Ohio to receive more than $240,000 in BioScrip settlement

Company operated a specialty pharmacy that shipped prescription drugs to Medicaid patients around the country.
Norwalk Reflector Staff
Jan 10, 2014

 

Ohio Attorney General Mike DeWine has announced that Ohio will receive $240,845 as part of a multi-state, $15 million settlement with BioScrip, Inc. regarding allegations that the company received kickbacks in exchange for promoting a chronic iron overload drug.

The settlement resolves allegations that BioScrip received kickbacks from Novartis Pharmaceuticals Corporation to promote Novartis' iron chelation drug Exjade directly to patients under the guise of a patient education program.  

"Those involved played with the health of patients, causing Medicaid to pay for prescriptions that would have never been written if not for the kickbacks," DeWine said.

The kickback scheme began in 2007, at a time when Novartis became concerned that patients were discontinuing use of Exjade because of side effects.  The government’s investigation found that the kickbacks were designed to induce BioScrip to try to keep patients on the drug as long as possible.  As part of the scheme, BioScrip employees made thousands of phone calls to Exjade patients and downplayed the side effects of the drug.  

Until 2012, when it sold most of its pharmacy business, BioScrip operated a specialty pharmacy that shipped prescription drugs to Medicaid patients around the country.  

Exjade was approved by the FDA in late 2005 for the treatment of chronic iron overload due to blood transfusions.  When Novartis launched the drug, it created a closed distribution network in which most Exjade prescriptions in the United States were filled by one of three pharmacies selected by Novartis.  BioScrip was one of the pharmacies in this network, which Novartis promoted to doctors and patients as a way to foster patient education.  Novartis controlled which pharmacy filled many of the prescriptions for Exjade dispensed through the network.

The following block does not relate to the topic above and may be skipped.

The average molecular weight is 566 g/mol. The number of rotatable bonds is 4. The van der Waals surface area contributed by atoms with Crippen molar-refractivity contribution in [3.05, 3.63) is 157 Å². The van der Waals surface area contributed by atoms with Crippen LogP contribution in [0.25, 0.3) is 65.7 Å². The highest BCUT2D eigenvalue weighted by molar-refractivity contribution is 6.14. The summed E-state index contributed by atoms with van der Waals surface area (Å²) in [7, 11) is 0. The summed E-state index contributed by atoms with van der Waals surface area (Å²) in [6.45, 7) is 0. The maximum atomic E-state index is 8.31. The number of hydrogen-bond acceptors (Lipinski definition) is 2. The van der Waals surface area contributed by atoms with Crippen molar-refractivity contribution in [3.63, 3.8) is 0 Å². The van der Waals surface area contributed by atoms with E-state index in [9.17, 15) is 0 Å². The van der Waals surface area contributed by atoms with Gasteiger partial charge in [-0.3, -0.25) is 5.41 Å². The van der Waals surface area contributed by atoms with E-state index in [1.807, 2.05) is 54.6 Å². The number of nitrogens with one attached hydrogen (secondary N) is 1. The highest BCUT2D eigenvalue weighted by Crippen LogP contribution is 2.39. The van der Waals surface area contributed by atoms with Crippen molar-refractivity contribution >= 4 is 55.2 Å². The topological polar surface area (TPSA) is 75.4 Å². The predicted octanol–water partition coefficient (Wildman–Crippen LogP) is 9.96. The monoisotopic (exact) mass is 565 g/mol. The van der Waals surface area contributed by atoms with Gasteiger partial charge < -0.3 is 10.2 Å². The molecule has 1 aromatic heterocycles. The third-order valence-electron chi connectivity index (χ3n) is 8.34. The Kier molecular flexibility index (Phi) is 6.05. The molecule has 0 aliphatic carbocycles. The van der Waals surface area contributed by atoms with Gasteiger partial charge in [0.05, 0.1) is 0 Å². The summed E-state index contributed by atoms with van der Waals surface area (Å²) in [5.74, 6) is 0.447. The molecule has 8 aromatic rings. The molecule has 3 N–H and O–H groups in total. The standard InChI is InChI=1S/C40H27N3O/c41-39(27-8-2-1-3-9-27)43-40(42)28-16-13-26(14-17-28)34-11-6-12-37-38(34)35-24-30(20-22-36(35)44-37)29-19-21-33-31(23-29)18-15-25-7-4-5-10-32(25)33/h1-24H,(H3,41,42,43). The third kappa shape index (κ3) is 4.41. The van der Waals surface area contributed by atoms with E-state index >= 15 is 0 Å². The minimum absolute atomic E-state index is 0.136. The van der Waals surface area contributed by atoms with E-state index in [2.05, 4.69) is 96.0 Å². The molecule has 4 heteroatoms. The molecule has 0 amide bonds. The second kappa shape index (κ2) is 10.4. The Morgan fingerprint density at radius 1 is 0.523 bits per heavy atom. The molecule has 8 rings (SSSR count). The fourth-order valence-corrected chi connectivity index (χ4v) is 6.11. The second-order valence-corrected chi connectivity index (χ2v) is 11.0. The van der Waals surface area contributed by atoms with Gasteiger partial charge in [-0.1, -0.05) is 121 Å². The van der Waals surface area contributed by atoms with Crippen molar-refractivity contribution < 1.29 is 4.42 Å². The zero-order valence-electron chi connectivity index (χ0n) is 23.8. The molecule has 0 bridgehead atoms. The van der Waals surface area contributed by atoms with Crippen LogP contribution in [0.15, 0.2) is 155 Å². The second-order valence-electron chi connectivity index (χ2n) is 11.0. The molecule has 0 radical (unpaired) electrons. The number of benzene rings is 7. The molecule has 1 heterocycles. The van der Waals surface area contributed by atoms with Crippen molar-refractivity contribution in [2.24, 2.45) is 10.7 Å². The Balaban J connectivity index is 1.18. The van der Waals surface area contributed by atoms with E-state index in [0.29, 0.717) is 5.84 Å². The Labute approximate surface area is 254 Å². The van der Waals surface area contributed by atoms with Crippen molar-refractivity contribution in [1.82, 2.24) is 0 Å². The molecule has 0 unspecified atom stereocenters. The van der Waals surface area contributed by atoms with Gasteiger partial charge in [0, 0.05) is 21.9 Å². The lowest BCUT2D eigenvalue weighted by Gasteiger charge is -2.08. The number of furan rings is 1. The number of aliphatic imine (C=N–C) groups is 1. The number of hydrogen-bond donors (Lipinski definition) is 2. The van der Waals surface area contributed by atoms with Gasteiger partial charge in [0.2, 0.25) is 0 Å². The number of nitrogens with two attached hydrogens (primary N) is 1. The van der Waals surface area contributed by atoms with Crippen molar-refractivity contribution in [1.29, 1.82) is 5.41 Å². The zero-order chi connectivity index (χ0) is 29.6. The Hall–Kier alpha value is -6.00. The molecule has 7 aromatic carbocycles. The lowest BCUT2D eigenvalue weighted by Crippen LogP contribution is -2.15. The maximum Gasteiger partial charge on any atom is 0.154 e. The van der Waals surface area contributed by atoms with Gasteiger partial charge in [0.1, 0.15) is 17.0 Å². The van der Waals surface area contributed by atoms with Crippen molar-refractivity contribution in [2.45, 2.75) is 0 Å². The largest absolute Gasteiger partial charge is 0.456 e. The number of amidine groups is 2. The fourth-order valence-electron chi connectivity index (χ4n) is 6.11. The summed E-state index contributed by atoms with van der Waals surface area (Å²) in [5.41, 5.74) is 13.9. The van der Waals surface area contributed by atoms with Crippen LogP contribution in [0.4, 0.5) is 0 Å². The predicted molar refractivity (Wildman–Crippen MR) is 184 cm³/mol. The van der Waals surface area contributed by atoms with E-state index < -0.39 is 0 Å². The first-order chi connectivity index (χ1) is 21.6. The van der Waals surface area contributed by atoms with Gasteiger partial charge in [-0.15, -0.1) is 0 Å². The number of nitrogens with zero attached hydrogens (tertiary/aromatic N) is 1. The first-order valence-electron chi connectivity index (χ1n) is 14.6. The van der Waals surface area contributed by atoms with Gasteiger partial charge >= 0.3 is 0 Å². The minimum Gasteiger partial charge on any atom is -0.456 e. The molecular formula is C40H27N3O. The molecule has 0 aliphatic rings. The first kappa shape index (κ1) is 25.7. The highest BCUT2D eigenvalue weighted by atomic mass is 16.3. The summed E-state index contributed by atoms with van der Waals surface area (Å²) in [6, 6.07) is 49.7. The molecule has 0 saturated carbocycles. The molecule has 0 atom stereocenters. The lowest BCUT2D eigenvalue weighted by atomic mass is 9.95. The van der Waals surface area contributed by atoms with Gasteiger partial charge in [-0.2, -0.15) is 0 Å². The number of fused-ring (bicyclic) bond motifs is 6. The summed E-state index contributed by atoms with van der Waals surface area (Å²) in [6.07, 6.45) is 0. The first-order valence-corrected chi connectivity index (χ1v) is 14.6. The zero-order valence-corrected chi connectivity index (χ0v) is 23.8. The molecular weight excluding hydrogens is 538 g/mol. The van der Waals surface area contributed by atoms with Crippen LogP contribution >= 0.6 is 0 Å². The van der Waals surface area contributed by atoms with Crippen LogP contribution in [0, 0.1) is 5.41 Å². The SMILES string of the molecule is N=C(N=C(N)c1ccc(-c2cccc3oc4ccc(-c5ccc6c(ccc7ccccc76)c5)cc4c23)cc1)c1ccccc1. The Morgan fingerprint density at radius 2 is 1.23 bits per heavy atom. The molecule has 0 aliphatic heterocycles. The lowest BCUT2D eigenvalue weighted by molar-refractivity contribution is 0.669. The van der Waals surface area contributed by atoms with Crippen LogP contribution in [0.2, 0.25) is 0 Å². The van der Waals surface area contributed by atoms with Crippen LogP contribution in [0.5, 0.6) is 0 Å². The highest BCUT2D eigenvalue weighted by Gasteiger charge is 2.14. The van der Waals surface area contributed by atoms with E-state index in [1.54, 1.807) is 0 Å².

The government alleged that Novartis used its control of Exjade prescriptions, as well as various rebates and discounts, to pay kickbacks to BioScrip.  For instance, Novartis created an "Exjade Scorecard" that measured how long patients took Exjade, and Novartis used this Scorecard to award more new patients to the pharmacy that kept patients on the drug the longest.  BioScrip often won this competition and received valuable new patient referrals as a result.  

A former BioScrip supervisor stated under oath that this competition and the rebates provided by Novartis “caused (BioScrip) to be focused exclusively on the number of orders and refill rates, rather than on patient care.”  

The joint state/federal investigation of this matter was conducted by a team appointed by the National Association of Medicaid Fraud Control Units, the U.S. Attorney’s Office for the Southern District of New York, the U.S. Department of Justice, the Federal Bureau of Investigation, and other federal agencies. 

The investigation was triggered by a whistleblower lawsuit, U.S. ex rel. Kester, et al. v. Novartis Pharmaceuticals Corporation, et al., No. 11-CIV-8196 (U.S.D.C. S.D.N.Y.), filed under the federal False Claims Act and similar state false claims statutes.